Most days, it’s probably a pretty good thing to be Brian Cullinan. He’s a big mucket-y muck at PricewaterhouseCoopers, and, for the past four years, he’s been Mr. Limelight with respect to the super-big-deal-security-hush-hush-what’s-in-the-envelope at the Oscars. He’s the one who just the other day was boasting about PwC’s fail-safe process for making sure that the awards are awarded flawlessly. Only he and one other PwC bigwig knew who the winners were before the big reveals.
And then there was Monday evening…
If it had been a regular old Oscar-y Monday evening, Cullinan would have been swanning around in his tux, getting up somewhat close and somewhat personal with Hollywood royalty, and basking in the glow that all was well with the 83 year relationship with The Academy. Which is almost as long as the Oscars have been in existence.
And then, there was the big OOPS moment.
God knows, most of us have had them at work. It’s just that ours aren’t televised to tens of millions of viewers.
Amazingly, I actually was watching the show when the mistaken announcement of Best Picture was made.
I say amazingly, because I think this is the only time in my life I’ve watched the Academy Awards in its entirety. It’s one of the few times in my life I’ve watched any of it. This year, the only film that was up for anything was Florence Foster Jenkins. (Meryl Streep was nominated for Best Actress for her eponymous role.) But I’m never all that interested. What got me to tune in was to see what kind of digs at Trump would be made. I’m not a big Jimmy Kimmel fan, but I think he was doing a pretty good job. And there were enough barbs – direct or oblique – directed at the Tweeter in Chief to keep me entertained.
So I was still with when the culminating award was made.
Just after Warren Beatty and Faye Dunaway had fumbled their way through announcing Best Picture, and as the presumed winners from La-La Land took to the stage for their moment of glory and started thanking their blue-eyed wives (one actually did specify the color of his wife’s eyes) and grammar school teachers, I saw some guys who looked like Secret Service start making their moves. My first thought was that there was some security threat, and that the muscle was about to clear the stage. Now that would have been something.
But what had happened was the Cullinan had handed Warren Beatty the wrong envelope. Instead of the one containing the name of the Best Picture winner, he was given the duplicate of the one for Best Actress, which had minutes before been awarded to Emma Stone for her role in La-La Land.
Beatty was clearly befuddled, and pretty much realized he had to wrong envelope. So he handed it off to Dunaway to see what she made of it. Well, old Faye went ahead and, spotting the words “La-La Land” on the Emma Stone, announced that La-La Land had won. (As one of my friends said as we were discussing why neither Beatty nor Dunaway had the presence of mind to say, “hey, this is the wrong envelope,” these folks are used to being handed a script, not thinking or taking charge.)
Anyway, all Hollywood hell then broke lose before the “real” winner – Moonlight – was announced.
Now, in the grand scheme of things, this is no big deal.
Sure, people do a lot of betting on the winners. And winning does translate into box office and better gigs. But it’s just the movies, for crying out loud, not real life.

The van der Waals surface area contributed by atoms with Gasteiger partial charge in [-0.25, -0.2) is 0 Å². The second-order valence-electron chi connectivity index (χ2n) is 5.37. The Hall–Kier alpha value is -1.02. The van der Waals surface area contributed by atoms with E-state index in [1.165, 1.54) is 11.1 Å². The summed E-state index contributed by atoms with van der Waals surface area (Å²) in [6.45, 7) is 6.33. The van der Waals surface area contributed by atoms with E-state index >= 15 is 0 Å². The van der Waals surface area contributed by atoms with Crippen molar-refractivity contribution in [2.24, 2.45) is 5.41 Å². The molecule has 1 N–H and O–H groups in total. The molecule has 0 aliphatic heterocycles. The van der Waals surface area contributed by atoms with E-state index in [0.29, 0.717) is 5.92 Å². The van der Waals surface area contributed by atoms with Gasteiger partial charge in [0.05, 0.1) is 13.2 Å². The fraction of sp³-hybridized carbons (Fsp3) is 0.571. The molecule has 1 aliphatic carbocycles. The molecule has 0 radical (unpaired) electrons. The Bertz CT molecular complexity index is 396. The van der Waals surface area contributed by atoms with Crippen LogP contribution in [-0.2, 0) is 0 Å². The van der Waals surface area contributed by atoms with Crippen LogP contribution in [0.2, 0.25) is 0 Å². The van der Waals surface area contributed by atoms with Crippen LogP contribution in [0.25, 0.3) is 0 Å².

But because this is Hollywood, it somehow matters more.
And this year it seemed to matter a lot more, because La-La Land was a throwback paean to old, white, Singin’ in the Rain Hollywood, while Moonlight chronicles the coming of age of a poor black guy from the mean streets of Miami.
Anyway, the mistake was quickly rectified.
Some ruffled feathers: the La-La Land folks who’d embarrassingly given their acceptance speeches. Old Faye and old Warren for being kind of dopey (and too vain to wear glasses). The august Academy itself for having made the envelopes more difficult to read this year. But most of the crap came down on the head of Brian Cullinan, the culprit who had handed Warren Beatty the wrong envelope.
I’m actually glad that if someone had to take the blame – and props because the person who had to take the blame seems to have been the person who actually goofed up - it was a head guy, not some little underling.
As it turned out, Cullinan was tweeting a few minutes before the mix-up – tweeting a picture of Emma Stone backstage just after she’d won her Oscar. (Note to Cullinan: if you’re the man next year, hand your phone to one of your underlings, and let that person do the intra-show tweeting.) So Cullinan took his eye off the prize, and goofed up big time.
I suspect nothing will bad will happen to Cullinan, other than the humiliation factor. He’s too high up and, thus, protected (he’s some sort of super-partner). And, truthfully, the mistake is pretty damned petty when you consider the real problems of the world.
So nothing will happen to Cullinan. Unless, of course, the Academy gets their shorts in a knot about this regrettable event, goes full frontal fiasco, and replaces PwC with E&Y or some other firm. But I wouldn’t bet on that happening.
I’m guessing that the big outcome will be that PwC will tone down some of the advertising about how the Academy has so trusted them over the years…
(Is it just me, or isn’t it more impressive when a really big and respected corporation trusts them with their accounting than when the Motion Picture Academy trusts them with tallying some votes?)
Meanwhile, I will note that, predictably, the Tweeter in Chief’s response to the screw up was that it occurred because there was altogether too much focus on politics during the show. Sad, he told Breitbart. Sad.
Me? I’m sad that a) he’s talking to Breitbart; and b) that he can’t help making everything about himself.
Oh, and I now have Moonlight, Manchester-by-the-Sea, and Lion on my to-watch list.